Now that Congress has passed legislation lowering standards for firing Department of Veterans Affairs employees, it’s time to ask ourselves some serious questions about how this change really affects veterans care.
Will veterans start receiving their health care faster than they do today? Will delays in processing a rising number of benefits claims miraculously vanish? Will more employees feel secure enough in their jobs to blow the whistle on crooked managers or dishonest practices that harm America’s heroes?
The answer, unfortunately, is no. That’s because chipping away at due process rights for VA employees does nothing to address the massive staffing crisis facing this government agency. We’ve said this all along, yet politicians desperate to appear like they’re doing something rushed this bill through Congress nonetheless.
The real issue remains that the VA has roughly 49,300 vacancies departmentwide, according to VA Secretary David Shulkin. The Veterans Health Administration alone has 45,000 health care vacancies, and 1,500 of them are mental health positions.
Even now, almost no lawmakers are talking about the need to hire more nurses, who provide critical care to veterans every day and lift their patients’ spirits with cupcakes and balloons on their birthdays. They’re not helping the VA recruit more doctors, so more veterans can get faster access to the world-class care that the VA provides to more than 8.9 million veterans every year. And they’re not calling for the VA to hire more service representatives to help cut the backlog of disability claims, which currently tops 90,000.
They’d rather make a political spectacle of firing the guy caught watching pornography on the job than hiring the thousands of doctors, nurses and psychologists our wounded veterans so desperately need.
Leaving 49,000 vacancies open while thousands of veterans are waiting for care is a national outrage, and we need to hold lawmakers accountable for it. It’s time for Congress to put aside politics and focus on helping the VA fulfill its mission: caring for those who have borne the battle.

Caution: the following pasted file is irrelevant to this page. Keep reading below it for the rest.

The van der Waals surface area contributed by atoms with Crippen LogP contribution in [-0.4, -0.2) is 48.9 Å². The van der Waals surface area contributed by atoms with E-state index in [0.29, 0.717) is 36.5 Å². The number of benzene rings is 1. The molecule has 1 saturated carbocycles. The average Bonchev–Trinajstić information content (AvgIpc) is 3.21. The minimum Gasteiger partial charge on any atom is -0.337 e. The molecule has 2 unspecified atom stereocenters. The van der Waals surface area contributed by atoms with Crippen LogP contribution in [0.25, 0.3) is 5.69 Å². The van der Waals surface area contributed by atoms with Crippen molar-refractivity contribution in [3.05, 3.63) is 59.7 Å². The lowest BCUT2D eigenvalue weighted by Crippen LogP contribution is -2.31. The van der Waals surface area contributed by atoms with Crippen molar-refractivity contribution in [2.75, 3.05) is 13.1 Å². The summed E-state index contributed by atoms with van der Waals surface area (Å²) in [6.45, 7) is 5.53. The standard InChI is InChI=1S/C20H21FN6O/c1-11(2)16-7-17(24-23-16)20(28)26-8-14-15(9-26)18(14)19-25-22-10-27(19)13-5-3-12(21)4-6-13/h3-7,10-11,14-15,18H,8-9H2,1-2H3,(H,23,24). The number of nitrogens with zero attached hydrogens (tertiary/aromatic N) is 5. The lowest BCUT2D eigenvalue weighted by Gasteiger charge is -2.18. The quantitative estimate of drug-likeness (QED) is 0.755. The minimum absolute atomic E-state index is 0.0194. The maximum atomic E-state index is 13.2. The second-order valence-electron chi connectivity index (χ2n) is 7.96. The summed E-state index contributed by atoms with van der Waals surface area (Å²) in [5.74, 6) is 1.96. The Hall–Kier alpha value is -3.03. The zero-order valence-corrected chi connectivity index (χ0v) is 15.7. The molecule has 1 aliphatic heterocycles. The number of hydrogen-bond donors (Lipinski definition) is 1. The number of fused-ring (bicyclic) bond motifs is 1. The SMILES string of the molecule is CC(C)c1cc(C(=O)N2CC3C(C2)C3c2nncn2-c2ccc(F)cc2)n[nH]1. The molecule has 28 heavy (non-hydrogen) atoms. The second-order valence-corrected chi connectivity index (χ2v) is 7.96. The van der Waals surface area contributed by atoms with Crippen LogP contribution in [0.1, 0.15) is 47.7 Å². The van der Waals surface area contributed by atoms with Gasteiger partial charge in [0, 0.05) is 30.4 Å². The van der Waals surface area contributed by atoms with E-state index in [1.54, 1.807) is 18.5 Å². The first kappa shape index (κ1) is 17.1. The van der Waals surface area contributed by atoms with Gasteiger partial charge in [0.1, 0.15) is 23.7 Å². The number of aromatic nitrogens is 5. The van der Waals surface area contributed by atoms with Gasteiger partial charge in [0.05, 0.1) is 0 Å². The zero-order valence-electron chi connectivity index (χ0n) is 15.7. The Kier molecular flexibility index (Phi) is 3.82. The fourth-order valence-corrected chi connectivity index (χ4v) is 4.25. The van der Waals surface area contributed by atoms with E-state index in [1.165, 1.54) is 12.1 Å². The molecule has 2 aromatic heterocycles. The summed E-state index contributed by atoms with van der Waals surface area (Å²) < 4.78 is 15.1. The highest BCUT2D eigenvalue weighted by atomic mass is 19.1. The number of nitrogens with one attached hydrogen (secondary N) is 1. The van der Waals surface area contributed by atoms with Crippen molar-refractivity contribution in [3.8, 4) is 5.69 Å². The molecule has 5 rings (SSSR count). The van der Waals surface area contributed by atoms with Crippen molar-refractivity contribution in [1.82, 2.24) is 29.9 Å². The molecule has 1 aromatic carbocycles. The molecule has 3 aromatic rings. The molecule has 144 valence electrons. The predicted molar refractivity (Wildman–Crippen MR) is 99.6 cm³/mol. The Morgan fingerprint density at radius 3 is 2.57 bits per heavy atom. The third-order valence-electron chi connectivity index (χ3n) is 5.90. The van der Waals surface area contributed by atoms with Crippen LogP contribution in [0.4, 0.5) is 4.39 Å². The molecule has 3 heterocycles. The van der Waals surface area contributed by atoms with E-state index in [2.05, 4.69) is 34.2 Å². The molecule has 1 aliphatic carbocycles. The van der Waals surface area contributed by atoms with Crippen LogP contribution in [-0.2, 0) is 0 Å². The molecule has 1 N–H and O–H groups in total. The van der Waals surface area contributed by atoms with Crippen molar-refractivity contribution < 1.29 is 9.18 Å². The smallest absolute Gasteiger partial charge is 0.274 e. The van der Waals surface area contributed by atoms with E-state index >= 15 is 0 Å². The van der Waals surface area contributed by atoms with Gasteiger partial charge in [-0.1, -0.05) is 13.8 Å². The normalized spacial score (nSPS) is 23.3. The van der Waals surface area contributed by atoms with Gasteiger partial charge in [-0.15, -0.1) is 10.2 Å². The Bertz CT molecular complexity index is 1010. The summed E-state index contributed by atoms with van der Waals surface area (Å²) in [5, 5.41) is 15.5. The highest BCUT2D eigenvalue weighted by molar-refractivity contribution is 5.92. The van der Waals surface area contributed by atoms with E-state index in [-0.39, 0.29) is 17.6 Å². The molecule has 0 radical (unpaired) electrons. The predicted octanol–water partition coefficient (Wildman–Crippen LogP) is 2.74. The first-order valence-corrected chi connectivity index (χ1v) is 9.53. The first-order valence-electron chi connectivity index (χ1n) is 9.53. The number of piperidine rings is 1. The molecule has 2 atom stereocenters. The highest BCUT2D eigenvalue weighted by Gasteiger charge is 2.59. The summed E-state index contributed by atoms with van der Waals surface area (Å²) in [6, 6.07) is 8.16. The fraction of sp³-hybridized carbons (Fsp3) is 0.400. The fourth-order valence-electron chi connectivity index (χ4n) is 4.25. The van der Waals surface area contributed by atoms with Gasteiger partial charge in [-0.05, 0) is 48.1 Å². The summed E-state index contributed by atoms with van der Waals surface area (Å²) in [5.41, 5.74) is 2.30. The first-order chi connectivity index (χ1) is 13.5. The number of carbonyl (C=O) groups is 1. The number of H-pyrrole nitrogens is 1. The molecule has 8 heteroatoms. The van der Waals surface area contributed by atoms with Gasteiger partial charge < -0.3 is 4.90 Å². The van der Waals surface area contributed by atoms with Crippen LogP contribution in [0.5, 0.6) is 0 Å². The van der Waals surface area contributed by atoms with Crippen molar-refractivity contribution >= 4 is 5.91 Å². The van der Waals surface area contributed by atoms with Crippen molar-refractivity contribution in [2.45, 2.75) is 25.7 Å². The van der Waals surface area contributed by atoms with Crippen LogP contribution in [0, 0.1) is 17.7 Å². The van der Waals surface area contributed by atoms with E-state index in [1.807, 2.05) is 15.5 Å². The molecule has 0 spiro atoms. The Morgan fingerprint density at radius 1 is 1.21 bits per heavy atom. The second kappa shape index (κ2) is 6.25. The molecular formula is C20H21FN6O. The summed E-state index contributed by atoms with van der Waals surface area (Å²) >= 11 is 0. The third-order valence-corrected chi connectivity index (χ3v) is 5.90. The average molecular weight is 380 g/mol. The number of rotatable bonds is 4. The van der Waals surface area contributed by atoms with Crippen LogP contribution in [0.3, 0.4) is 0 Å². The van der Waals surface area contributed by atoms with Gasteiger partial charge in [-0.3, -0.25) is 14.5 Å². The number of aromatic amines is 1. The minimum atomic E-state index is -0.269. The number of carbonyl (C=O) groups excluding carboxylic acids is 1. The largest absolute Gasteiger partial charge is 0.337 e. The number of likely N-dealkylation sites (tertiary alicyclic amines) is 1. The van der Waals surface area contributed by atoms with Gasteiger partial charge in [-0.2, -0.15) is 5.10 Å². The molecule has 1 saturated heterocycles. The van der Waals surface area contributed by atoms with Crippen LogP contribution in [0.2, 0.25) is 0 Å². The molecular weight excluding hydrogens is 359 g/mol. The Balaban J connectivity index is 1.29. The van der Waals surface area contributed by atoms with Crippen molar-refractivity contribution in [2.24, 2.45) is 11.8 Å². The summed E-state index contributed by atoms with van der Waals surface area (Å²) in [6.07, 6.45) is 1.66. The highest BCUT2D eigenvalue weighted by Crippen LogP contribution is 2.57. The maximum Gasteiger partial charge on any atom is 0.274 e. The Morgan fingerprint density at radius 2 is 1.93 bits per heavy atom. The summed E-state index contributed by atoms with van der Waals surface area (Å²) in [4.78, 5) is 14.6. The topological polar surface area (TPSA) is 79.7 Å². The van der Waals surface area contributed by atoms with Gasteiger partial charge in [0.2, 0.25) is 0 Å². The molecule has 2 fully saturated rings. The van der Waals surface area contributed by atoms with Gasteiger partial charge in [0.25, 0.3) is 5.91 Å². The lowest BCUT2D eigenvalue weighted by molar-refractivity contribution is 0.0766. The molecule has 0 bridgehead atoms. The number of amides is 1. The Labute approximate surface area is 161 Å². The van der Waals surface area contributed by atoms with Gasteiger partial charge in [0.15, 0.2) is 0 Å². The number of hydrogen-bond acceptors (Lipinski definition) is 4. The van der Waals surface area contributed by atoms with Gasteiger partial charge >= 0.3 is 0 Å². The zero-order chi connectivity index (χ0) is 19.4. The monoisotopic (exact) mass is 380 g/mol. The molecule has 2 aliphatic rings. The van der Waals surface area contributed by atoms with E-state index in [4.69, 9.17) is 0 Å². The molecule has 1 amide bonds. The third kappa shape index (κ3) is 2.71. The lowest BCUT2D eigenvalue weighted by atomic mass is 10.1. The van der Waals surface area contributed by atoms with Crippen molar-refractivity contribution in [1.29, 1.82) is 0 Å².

Here’s how to do it:
• Increase salaries for health care providers and other staff so the VA can better compete with the private sector. According to Shulkin, the VA pays 18 percent less than the private sector for mechanical engineers and one-fourth less for biomedical engineers.
• Improve hiring incentives, such as tuition assistance, for doctors and other hard-to-fill jobs.
• Require the VA to issue pubic reports on its progress in hiring workers. That will enable Congress, veterans’ groups and the public to hold the agency accountable.
• Be more aggressive in recruiting health care professionals from inside the military, such as Navy corpsmen and Army medics, as they prepare to transition out of the service. One-third of federal employees are veterans already, but we can do better.
There are many more solutions, I’m sure, and we’re ready and eager to start the conversation. But until Congress addresses this staffing crisis and the VA begins filling its tens of thousands of vacancies, it’s important that all Americans ask themselves these questions about the cost of inaction:
Will more veterans face avoidable delays in getting the care they need? Will it take longer to get veterans the benefits they are owed? Will we risk losing more veterans to suicide when just one more interaction with a trained caregiver could have made the difference?
The answer, regrettably, is yes. Which begs the next question: What can we do today to make it right today? We can ask lawmakers to fill the vacant positions at the VA immediately.
J. David Cox Sr., a former VA nurse, is national president of the American Federation of Government Employees, which represents 700,000 federal and D.C. employees, including more than 250,000 in the Department of Veterans Affairs.